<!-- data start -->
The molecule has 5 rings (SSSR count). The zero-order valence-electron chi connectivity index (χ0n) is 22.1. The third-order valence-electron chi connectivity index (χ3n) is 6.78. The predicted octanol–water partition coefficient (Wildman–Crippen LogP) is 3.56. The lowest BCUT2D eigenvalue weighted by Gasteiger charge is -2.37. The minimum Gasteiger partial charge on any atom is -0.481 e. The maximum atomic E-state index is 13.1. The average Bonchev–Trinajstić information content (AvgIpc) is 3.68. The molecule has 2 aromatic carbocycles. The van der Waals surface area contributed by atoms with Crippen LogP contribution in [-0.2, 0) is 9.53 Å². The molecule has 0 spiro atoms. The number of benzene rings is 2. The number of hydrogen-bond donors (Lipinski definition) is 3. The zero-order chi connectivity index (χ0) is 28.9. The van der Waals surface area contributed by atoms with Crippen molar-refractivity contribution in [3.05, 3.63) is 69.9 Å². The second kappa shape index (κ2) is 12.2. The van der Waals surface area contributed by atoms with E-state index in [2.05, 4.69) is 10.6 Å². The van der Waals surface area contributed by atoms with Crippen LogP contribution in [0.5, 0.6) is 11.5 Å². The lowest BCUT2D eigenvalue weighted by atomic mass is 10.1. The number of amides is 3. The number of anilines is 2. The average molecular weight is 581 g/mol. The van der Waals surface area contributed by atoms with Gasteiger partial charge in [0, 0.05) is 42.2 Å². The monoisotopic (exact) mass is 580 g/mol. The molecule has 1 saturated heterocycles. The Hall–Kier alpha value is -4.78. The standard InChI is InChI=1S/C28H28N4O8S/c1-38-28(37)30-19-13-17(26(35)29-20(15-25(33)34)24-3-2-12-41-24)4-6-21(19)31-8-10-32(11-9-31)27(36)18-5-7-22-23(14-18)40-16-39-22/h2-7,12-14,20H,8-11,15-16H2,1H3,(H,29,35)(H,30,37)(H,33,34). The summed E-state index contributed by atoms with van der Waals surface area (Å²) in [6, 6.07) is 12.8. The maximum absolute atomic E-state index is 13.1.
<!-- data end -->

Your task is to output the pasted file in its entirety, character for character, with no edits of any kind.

The molecule has 5 rings (SSSR count). The zero-order valence-electron chi connectivity index (χ0n) is 22.1. The third-order valence-electron chi connectivity index (χ3n) is 6.78. The predicted octanol–water partition coefficient (Wildman–Crippen LogP) is 3.56. The lowest BCUT2D eigenvalue weighted by Gasteiger charge is -2.37. The minimum Gasteiger partial charge on any atom is -0.481 e. The maximum atomic E-state index is 13.1. The average Bonchev–Trinajstić information content (AvgIpc) is 3.68. The molecule has 2 aromatic carbocycles. The van der Waals surface area contributed by atoms with Crippen LogP contribution in [-0.2, 0) is 9.53 Å². The molecule has 0 spiro atoms. The number of benzene rings is 2. The number of hydrogen-bond donors (Lipinski definition) is 3. The zero-order chi connectivity index (χ0) is 28.9. The van der Waals surface area contributed by atoms with Crippen molar-refractivity contribution in [3.05, 3.63) is 69.9 Å². The second kappa shape index (κ2) is 12.2. The van der Waals surface area contributed by atoms with E-state index in [2.05, 4.69) is 10.6 Å². The van der Waals surface area contributed by atoms with Crippen LogP contribution in [0.5, 0.6) is 11.5 Å². The lowest BCUT2D eigenvalue weighted by atomic mass is 10.1. The number of amides is 3. The number of anilines is 2. The average molecular weight is 581 g/mol. The van der Waals surface area contributed by atoms with Gasteiger partial charge in [0, 0.05) is 42.2 Å². The monoisotopic (exact) mass is 580 g/mol. The molecule has 1 saturated heterocycles. The Hall–Kier alpha value is -4.78. The standard InChI is InChI=1S/C28H28N4O8S/c1-38-28(37)30-19-13-17(26(35)29-20(15-25(33)34)24-3-2-12-41-24)4-6-21(19)31-8-10-32(11-9-31)27(36)18-5-7-22-23(14-18)40-16-39-22/h2-7,12-14,20H,8-11,15-16H2,1H3,(H,29,35)(H,30,37)(H,33,34). The summed E-state index contributed by atoms with van der Waals surface area (Å²) in [6, 6.07) is 12.8. The maximum absolute atomic E-state index is 13.1.